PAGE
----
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Optimizing Sleep, Recovery & Stress Management

20 Mar 2023

Optimizing sleep, recovery, and stress management

I’m Helen Cross, aka ‘The Health Engineer’. I’m a functional nutrition specialist and internationally certified Health and Wellness Coach.

I run my own practice helping individuals improve their energy, increase fitness and gain optimal health through nutrition and lifestyle. My personal philosophy is that our nutrition and lifestyle choices can have the biggest impact on our health – when we transform our health, we transform our life.

nib are champions of proactive healthy lifestyles and creating optimal wellbeing and I’ve worked closely with them for several years – including developing and running its Women’s Wellness Health Management Programme which focuses on sustainable diet and lifestyle choices that embrace each person’s uniqueness.

Women’s Wellness Workshop

Ahead of the second Super Rugby Aupiki season, I had the pleasure of hosting a Women’s Wellness workshop for the nib Blues women’s rugby team. It’s clear that health and wellbeing plays a major role in their lives and has a direct impact on how they perform as athletes. Our pre-workshop questionnaire revealed that the players were interested in managing their sleep and stress better.

Let’s take a look at what we explored and my top tips for sleep, recovery and stress management.

Finding your routine

There are many distractions and stressors in today’s modern life – take note of how you’re feeling in this moment. How are your energy levels? Do you feel stressed? Did you get enough sleep last night? To optimise our health, it’s all about developing habits, rituals and routines. By honing in on the underlying lifestyle or wellbeing problems, we can help to improve our overall health and performance.

One great way of starting to develop new, positive routines is to write down your commitments for the week. As we go on, I’ll share some new tactics and strategies for better sleep and recovery. Take note of which tactics you’re already doing, and then write down one or two new tactics that you’d like to include in your daily routine. Then check in with yourself midway through the week and see how you feel. Even better make this commitment with a friend so you can check in on each other’s progress and support each other as you try to optimise your new rituals.

The power of sleep

Sleep is one of the most important things you can do for your body to build resilience and to heal. It also helps you process the day, restore energy for the day ahead, and regulates hunger levels. Conversely, sleep deprivation is dangerous to your immune system and could make you more susceptible to infections. But sleep is it something that so many women struggle with – whether they’re professional athletes or not.

Here are my top tips to improving your sleep:

  1. Prioritise sleep and BE CONSISTENT – try to go to bed and wake up at the same time each day, including on the weekends
  2. Close the kitchen – avoid eating 2-3 hours before bed so your body isn’t trying to digest your food at bedtime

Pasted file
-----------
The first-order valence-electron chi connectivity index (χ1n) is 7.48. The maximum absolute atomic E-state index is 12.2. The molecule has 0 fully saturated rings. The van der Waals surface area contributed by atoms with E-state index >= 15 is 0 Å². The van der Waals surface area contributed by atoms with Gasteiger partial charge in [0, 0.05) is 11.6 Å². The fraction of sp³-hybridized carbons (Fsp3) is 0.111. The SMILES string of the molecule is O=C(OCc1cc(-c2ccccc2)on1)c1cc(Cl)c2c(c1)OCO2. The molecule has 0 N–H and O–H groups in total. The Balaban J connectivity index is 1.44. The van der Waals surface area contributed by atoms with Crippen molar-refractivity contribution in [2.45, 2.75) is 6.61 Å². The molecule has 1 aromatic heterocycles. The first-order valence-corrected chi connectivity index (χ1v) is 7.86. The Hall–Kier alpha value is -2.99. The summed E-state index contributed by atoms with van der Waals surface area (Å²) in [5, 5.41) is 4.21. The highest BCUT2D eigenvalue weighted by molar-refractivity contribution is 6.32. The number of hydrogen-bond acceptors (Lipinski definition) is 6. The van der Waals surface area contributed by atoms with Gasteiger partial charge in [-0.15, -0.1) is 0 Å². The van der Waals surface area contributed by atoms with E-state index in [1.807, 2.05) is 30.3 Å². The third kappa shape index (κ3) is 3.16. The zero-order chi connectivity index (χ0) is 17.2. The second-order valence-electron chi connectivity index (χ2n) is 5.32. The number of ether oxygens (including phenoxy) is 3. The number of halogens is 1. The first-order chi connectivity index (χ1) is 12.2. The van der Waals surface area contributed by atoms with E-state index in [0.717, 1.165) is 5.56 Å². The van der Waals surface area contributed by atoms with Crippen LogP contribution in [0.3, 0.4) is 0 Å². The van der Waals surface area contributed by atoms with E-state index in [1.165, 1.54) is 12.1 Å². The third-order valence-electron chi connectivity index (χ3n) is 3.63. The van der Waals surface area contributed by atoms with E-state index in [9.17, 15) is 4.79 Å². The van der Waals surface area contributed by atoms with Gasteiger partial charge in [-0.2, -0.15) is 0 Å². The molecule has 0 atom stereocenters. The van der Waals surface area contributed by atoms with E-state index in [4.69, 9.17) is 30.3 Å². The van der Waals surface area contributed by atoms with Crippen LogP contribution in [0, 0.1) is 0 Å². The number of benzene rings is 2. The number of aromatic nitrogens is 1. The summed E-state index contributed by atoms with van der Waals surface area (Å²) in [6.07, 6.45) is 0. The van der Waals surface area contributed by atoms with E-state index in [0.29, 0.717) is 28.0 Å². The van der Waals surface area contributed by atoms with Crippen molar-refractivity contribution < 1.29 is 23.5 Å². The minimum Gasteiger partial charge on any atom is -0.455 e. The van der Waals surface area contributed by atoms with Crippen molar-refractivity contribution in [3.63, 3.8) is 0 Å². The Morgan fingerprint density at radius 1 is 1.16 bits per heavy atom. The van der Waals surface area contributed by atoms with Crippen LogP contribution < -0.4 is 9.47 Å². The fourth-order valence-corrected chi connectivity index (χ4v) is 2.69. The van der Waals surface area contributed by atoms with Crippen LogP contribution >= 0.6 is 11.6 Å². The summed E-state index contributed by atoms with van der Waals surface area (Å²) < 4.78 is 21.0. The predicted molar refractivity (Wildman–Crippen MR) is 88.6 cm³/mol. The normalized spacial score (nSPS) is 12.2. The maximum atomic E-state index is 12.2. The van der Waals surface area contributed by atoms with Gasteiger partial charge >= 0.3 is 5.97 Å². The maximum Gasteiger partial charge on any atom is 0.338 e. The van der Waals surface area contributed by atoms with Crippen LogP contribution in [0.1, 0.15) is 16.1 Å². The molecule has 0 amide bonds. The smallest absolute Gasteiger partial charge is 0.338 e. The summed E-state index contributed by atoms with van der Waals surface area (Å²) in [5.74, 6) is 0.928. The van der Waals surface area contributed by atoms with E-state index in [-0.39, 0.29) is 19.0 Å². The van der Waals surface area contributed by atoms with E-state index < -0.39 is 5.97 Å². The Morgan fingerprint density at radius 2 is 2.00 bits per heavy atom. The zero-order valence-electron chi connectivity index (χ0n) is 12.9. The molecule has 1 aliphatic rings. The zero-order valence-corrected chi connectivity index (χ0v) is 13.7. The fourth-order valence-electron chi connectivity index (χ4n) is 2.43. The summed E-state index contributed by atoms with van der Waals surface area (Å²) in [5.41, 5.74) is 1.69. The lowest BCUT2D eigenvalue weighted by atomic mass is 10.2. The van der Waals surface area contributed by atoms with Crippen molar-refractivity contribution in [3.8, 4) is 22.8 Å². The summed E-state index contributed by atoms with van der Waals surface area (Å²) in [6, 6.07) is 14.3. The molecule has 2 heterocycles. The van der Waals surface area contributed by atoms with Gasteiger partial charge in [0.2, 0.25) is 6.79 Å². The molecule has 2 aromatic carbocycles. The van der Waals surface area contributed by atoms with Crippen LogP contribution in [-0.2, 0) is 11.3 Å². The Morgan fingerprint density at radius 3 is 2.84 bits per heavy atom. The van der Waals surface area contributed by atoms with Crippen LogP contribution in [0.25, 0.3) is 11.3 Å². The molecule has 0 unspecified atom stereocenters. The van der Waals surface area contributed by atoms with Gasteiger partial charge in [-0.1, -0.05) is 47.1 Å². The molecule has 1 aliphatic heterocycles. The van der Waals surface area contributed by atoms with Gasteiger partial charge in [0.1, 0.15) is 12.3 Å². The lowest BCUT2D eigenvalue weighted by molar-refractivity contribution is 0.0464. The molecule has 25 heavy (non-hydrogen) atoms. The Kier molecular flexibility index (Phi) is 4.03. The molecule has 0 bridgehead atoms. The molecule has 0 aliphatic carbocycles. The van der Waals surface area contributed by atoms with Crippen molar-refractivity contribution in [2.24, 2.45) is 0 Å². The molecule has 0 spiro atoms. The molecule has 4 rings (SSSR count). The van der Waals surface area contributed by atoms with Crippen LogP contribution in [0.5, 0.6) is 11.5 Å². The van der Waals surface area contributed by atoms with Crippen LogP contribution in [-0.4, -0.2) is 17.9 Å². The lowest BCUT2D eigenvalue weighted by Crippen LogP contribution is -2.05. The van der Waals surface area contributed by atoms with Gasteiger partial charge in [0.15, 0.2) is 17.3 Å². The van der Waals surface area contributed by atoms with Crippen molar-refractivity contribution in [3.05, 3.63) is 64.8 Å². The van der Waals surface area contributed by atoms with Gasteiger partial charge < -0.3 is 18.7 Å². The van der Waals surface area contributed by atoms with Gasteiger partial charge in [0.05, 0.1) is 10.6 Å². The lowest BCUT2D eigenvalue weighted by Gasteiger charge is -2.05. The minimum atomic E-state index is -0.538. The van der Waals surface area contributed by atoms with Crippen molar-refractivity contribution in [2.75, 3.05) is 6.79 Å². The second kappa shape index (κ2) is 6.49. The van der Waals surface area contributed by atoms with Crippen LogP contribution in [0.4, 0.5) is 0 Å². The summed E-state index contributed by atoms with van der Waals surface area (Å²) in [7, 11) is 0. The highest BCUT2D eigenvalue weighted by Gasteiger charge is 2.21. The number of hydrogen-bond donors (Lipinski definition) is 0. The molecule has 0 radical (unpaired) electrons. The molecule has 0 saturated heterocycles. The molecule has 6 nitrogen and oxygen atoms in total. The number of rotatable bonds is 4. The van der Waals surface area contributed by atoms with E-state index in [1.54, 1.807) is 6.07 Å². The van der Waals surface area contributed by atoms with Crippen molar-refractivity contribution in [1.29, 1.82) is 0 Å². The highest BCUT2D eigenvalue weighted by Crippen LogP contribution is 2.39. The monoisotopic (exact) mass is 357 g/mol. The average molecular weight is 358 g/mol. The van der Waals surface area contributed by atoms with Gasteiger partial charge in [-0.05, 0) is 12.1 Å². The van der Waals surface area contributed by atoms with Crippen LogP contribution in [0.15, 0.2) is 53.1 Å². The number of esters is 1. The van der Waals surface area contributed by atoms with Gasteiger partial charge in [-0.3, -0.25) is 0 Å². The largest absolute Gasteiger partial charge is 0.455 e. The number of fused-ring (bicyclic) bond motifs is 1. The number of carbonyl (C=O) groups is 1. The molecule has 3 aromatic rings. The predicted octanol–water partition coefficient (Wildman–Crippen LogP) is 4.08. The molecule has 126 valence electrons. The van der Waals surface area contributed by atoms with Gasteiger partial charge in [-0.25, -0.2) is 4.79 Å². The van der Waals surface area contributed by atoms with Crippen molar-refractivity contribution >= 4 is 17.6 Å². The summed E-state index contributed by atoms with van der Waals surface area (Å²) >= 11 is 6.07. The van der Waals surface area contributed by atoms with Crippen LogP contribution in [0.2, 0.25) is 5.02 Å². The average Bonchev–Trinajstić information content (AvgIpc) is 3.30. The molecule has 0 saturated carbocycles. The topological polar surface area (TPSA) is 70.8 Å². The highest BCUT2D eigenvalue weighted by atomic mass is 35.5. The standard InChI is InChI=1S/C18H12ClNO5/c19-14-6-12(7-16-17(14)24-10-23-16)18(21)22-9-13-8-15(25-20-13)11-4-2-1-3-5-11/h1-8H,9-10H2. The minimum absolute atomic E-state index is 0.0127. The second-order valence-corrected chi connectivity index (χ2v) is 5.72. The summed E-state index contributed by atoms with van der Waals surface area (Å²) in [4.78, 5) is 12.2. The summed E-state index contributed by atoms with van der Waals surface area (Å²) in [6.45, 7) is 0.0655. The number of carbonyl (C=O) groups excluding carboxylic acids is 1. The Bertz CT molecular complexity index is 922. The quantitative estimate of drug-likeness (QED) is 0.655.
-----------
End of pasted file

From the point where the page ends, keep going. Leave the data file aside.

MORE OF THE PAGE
3. Create sleep rituals – take a shower, do some stretches, read a book, prepare for the morning
  4. Make your bedroom a sanctuary – create a quiet, dark, relaxing and comfortable space at a cool temperature (20 degrees celsius is ideal for a deeper sleep)
  5. Turn off all electronic devices to quieten your mind, including turning the lights down (darkness stimulates a sleep hormone called melatonin)
  6. Relax your mind – use breathing or meditation techniques to calm your nervous system, journal, list all of your problems to get them ‘out of your head’

Why recovery should come first

Recovery is so much more than simply recovering from an event, it’s crucial for optimal health. For our nib Blues players, I wanted them to think about the time before the match as well as afterwards. When it comes to recovering from these high stress, high intensity events, take some time to reflect on what habits or rituals you could include in your daily routine to help you perform better and fully recuperate.

Some of my top recovery rituals and stress management tips are:

  • Breathing – practice breathing exercises such as ‘box breathing’ which involves inhaling through the nose for 4 seconds, holding for 4 seconds, exhaling out the mouth for 4 seconds and waiting for 4 seconds…like following the sides of a box!
  • Stay hydrated
  • Keep up your nutrients – try a green smoothie with celery, cucumber, spinach and more. It’s delicious, plus it’s alkalising and anti-inflammatory
  • Practice mindful eating – being present with your food choices and taking note of your hunger levels before and while eating
  • Improve your gut health and digestion – reduce processed foods, eat more fibre, boost your stomach acid by incorporating more fermented foods or vinegar in your diet
  • Self care – take time to unwind and centre yourself
  • And as we discussed, prioritise your sleep

If you’d like to learn more about optimising your sleep and recovery for better health, here are some helpful resources:

*The information contained in this article is based on Helen Cross’s research and experience as a functional nutrition and lifestyle practitioner. This information is not intended to replace any medical advice or treatment you are receiving from your health care provider. As always, if you have any specific health concerns, please seek advice from your health care provider.